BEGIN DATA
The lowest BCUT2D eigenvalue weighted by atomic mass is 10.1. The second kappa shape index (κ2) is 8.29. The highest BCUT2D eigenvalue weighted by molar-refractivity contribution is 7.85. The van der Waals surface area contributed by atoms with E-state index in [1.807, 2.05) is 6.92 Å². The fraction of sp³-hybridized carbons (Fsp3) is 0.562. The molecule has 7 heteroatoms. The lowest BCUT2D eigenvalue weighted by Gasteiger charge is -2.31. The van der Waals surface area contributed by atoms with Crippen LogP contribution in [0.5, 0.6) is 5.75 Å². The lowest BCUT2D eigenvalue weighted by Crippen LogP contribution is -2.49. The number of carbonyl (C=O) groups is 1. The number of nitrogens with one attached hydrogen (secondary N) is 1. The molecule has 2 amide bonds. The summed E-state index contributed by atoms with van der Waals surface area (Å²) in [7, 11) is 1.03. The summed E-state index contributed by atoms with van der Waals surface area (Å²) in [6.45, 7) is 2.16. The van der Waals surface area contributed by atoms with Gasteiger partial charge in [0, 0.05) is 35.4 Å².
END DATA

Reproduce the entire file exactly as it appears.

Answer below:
The lowest BCUT2D eigenvalue weighted by atomic mass is 10.1. The second kappa shape index (κ2) is 8.29. The highest BCUT2D eigenvalue weighted by molar-refractivity contribution is 7.85. The van der Waals surface area contributed by atoms with E-state index in [1.807, 2.05) is 6.92 Å². The fraction of sp³-hybridized carbons (Fsp3) is 0.562. The molecule has 7 heteroatoms. The lowest BCUT2D eigenvalue weighted by Gasteiger charge is -2.31. The van der Waals surface area contributed by atoms with Crippen LogP contribution in [0.5, 0.6) is 5.75 Å². The lowest BCUT2D eigenvalue weighted by Crippen LogP contribution is -2.49. The number of carbonyl (C=O) groups is 1. The number of nitrogens with one attached hydrogen (secondary N) is 1. The molecule has 2 amide bonds. The summed E-state index contributed by atoms with van der Waals surface area (Å²) in [7, 11) is 1.03. The summed E-state index contributed by atoms with van der Waals surface area (Å²) in [6.45, 7) is 2.16. The van der Waals surface area contributed by atoms with Gasteiger partial charge in [0, 0.05) is 35.4 Å².